IR35 and off-Payroll Working2022-09-22T13:58:59+00:00

IR35 & HMRC Legal Support

IR35 and off-payroll working- understanding IR35

Firstly, the IR35 was introduced by HMRC on 6th April 2000 to combat tax avoidance by workers supplying their services via a limited company (‘Personal Service Company/PSC’) who, but for the PSC, would be considered an employee (and pay increased levels of Income Tax and NIC’s as a result). Now, IR35 is 20 years old and continues to grow and grow in terms of its notoriety.

HMRC & IR35 rules explained

A number of important changes have been outlined in recent budgets, aimed at further removing the advantages of such relationships. In summary, the government have put the following provisions in place:

  • National Insurance: Firstly, from 2016-2017, the £2,000 National Insurance Contribution ‘Employment Allowance’ no longer applied to companies whose sole employee is also the shareholder/director of the company.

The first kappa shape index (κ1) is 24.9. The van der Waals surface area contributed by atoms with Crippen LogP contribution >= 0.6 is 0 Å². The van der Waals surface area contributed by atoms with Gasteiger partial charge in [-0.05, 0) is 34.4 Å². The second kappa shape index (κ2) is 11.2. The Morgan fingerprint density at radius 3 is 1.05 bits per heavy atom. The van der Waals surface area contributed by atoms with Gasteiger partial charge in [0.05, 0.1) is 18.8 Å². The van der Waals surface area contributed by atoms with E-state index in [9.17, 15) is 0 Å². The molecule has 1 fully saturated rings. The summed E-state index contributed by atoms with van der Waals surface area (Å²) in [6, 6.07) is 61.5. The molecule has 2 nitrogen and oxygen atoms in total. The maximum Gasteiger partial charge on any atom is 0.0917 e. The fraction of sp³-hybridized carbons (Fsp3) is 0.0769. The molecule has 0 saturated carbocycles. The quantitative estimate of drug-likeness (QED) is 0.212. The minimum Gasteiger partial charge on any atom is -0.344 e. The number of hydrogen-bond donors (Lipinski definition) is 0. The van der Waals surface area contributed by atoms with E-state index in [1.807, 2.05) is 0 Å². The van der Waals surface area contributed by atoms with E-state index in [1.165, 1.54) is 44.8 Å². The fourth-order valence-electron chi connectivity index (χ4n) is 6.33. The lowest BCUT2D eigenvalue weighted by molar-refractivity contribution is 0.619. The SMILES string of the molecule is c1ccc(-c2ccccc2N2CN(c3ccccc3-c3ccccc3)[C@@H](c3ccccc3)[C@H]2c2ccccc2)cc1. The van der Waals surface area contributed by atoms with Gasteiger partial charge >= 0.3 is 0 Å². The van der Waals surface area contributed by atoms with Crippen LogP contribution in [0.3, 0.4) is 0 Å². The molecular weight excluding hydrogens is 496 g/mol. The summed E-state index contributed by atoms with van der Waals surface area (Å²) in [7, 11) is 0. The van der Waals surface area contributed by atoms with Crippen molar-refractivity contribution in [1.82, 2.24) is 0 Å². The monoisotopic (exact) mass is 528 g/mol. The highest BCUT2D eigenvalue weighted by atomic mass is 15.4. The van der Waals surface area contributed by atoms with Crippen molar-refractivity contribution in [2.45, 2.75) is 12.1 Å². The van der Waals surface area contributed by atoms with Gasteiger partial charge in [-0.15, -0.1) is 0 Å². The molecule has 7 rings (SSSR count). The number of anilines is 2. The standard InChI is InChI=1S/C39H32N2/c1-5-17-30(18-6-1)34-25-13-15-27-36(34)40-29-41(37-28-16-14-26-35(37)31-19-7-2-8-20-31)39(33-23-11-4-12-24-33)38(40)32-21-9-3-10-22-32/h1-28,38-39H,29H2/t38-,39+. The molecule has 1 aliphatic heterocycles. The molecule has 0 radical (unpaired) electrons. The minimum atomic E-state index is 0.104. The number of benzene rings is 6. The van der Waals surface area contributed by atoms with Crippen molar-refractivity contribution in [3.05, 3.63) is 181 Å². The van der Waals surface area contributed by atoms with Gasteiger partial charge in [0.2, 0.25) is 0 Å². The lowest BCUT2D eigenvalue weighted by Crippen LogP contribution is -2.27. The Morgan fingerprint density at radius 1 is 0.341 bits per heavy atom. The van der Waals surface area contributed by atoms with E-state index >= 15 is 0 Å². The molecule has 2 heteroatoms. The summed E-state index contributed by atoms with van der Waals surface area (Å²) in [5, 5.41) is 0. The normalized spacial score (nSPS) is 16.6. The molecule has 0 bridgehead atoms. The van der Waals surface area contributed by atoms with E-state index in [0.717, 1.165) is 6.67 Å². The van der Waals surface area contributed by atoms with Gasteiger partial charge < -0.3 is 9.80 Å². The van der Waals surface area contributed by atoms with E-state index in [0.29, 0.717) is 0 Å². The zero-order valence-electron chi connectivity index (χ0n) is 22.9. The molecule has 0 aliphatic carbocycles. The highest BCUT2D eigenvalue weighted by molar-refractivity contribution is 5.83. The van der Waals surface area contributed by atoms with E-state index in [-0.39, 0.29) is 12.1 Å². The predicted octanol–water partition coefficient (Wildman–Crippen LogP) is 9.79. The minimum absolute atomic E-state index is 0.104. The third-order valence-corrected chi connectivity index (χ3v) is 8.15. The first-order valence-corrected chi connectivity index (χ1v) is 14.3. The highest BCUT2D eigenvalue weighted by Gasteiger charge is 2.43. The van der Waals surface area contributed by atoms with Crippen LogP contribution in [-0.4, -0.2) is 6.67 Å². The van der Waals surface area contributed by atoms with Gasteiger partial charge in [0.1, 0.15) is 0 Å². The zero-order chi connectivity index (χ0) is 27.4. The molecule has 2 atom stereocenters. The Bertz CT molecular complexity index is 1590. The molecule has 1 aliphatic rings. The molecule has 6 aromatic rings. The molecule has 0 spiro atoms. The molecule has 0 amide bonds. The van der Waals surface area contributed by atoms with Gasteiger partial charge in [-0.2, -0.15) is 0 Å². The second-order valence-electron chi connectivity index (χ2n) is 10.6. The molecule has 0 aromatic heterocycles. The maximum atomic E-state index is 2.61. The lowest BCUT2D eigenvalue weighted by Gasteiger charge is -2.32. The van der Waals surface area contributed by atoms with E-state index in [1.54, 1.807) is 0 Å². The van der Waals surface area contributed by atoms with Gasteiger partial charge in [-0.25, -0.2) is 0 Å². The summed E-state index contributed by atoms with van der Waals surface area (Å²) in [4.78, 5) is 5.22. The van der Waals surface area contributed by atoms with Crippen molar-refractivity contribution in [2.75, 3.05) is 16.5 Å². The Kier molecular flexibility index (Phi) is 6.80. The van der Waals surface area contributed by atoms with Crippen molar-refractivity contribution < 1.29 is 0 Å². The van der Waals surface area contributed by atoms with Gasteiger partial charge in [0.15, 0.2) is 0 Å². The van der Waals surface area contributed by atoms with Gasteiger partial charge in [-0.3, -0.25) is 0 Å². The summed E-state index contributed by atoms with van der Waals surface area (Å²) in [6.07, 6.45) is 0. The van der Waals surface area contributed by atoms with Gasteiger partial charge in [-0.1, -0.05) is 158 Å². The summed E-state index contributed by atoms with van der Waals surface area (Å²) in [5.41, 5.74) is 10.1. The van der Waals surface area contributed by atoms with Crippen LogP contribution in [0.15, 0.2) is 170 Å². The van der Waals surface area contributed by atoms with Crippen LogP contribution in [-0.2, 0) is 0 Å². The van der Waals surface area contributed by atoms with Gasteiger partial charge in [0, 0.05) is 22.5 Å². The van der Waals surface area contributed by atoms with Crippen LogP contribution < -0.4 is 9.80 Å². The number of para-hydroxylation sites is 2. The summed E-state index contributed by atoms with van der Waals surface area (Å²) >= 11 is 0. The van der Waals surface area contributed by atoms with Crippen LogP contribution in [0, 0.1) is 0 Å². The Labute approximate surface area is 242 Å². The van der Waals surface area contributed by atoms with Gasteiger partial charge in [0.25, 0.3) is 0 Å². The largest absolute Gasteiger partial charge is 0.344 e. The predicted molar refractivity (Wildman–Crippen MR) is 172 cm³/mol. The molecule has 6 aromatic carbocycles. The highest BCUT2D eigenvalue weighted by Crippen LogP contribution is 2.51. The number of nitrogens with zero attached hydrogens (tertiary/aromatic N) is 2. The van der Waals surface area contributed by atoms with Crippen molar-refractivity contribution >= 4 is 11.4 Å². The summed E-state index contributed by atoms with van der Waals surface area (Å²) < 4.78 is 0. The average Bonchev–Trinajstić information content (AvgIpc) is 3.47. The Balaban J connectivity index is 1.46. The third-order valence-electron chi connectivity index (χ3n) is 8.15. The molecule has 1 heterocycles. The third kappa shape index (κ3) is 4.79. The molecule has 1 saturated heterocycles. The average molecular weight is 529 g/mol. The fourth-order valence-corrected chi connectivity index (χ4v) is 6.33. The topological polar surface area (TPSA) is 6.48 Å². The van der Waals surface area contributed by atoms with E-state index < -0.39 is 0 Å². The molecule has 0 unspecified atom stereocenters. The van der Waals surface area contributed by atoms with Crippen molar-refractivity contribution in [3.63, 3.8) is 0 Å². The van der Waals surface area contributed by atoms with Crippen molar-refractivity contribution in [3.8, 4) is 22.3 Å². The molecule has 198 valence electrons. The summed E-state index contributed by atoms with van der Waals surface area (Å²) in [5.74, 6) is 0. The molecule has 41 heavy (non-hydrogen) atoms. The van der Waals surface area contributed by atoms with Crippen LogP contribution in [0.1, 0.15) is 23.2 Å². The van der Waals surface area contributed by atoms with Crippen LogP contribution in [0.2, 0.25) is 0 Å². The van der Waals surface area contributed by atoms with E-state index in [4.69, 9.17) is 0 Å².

• Tax Credits: Secondly, with effect from April 2016, tax credits on dividends ceased to be paid and dividends were made taxable at the rates of 7.5%, 32.5%, and 38.1% for basic rate, higher rate, and additional rate taxpayers respectively. The first £5,000 of dividends was made exempt from taxation.

  • Income Tax: Furthermore, the PSC would be liable to deduct income tax and NICs from travel expenses claimed for travel to and from any assignment where the individual is subject to direction, supervision, or control by the client.

  • Length of Employment– Next, have you worked for the same end client on a long-term basis? Have you worked for other clients?